Mervyn King recently pointed out that real UK wages in 2011 “are likely to be no higher than they were in 2005… One has to go back to the 1920s to find a time when real wages fell over a period of six years.” This, of course underestimates the drastic fall in living standards, since rising unemployment makes them fall faster still, and the fall has really happened in the last two years.
No-one seriously pretends that rising inflation is the result of wage pressure. It’s the result of rising world energy prices (increasing the cost of living by 4-5%), food and other rising prices on the world market (another 6% excluding the effect of the devaluation of sterling) and the VAT rise (which adds another 1½%). We shouldn’t have imposed the VAT rise but the rest was unavoidable.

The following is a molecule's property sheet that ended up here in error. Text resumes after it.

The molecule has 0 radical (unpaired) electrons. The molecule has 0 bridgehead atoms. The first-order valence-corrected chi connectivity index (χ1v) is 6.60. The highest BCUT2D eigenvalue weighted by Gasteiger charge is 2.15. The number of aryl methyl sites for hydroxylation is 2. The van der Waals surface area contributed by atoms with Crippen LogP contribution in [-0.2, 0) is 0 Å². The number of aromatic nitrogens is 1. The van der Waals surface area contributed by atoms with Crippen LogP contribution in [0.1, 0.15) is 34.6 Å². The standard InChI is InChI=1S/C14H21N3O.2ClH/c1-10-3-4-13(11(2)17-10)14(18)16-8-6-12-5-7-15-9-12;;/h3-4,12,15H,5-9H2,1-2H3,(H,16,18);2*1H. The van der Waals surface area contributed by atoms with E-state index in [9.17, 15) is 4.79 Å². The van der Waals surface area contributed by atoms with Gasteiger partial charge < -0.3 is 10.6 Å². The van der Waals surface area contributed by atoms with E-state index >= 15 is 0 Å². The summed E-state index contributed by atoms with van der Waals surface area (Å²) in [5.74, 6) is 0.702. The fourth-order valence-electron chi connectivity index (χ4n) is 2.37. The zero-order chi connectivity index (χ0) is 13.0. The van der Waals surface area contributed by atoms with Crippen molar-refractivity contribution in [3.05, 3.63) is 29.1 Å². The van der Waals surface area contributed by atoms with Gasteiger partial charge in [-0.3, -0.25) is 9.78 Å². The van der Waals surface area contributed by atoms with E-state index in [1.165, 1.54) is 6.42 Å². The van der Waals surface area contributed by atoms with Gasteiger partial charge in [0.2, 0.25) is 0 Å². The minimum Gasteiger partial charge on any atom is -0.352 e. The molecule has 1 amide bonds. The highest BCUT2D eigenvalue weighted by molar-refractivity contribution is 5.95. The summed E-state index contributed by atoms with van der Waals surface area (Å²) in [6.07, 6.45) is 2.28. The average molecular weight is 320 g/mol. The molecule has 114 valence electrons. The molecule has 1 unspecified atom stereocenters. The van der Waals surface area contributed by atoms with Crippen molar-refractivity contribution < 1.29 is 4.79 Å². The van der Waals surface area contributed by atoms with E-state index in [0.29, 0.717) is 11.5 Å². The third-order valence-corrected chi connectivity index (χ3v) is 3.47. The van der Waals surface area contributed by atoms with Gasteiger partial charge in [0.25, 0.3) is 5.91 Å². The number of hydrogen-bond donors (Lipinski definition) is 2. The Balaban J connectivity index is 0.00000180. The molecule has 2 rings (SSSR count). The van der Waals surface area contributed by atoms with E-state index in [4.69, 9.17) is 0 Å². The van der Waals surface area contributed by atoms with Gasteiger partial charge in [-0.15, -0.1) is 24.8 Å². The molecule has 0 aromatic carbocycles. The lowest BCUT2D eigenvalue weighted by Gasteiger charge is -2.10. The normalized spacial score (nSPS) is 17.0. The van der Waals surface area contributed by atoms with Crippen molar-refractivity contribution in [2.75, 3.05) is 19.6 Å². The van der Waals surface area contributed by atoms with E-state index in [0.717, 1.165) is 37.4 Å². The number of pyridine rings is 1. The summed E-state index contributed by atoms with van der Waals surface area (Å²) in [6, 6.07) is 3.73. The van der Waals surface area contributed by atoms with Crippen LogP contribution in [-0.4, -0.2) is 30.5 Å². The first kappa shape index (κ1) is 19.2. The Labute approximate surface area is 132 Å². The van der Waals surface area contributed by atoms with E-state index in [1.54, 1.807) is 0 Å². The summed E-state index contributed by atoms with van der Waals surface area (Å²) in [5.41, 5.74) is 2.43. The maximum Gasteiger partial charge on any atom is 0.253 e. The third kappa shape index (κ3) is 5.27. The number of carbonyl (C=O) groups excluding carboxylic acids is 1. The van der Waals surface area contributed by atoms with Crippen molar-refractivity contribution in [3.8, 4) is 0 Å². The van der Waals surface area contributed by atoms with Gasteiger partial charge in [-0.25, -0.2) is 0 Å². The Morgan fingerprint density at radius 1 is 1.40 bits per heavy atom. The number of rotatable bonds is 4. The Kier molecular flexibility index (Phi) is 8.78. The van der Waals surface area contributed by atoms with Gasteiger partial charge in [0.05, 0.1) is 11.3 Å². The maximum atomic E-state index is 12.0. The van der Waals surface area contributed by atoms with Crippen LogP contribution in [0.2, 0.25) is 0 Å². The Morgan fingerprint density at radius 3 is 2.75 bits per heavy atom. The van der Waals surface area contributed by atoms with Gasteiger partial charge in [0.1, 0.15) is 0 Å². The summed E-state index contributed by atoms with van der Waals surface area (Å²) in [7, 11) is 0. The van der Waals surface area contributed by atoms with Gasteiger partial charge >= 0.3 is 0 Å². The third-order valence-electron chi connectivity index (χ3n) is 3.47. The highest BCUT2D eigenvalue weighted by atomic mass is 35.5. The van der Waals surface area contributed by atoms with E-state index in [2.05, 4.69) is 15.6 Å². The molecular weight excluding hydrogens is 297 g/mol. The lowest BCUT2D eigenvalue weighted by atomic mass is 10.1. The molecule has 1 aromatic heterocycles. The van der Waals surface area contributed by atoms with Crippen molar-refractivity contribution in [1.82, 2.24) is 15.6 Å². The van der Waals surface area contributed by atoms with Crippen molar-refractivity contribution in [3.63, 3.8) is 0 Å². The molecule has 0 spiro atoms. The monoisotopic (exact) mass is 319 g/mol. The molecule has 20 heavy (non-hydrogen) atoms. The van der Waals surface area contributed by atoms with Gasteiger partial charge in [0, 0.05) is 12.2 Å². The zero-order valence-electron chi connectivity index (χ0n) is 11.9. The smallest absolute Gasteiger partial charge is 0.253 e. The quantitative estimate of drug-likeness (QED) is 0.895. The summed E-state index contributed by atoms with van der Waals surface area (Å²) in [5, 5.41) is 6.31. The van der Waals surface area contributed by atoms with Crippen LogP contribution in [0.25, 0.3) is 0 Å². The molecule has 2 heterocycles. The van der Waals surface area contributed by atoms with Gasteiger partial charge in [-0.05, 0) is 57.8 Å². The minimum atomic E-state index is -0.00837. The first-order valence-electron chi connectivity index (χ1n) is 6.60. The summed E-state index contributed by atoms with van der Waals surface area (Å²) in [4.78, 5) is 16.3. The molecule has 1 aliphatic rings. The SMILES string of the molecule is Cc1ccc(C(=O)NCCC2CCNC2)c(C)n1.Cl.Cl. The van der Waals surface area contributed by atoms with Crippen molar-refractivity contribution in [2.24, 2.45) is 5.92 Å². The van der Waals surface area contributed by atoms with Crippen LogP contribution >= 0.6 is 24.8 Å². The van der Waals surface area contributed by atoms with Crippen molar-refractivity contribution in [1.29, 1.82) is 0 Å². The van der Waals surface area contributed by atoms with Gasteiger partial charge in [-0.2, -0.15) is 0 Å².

So why should we put growth and investment at risk by putting up interest rates? Why are the financial markets and those who comment on them so obsessed with inflation? What needs to happen, what in fact should have happened before Labour lost office, is that the inflation target needs to be increased by 2%, and brought down only as the economy recovers.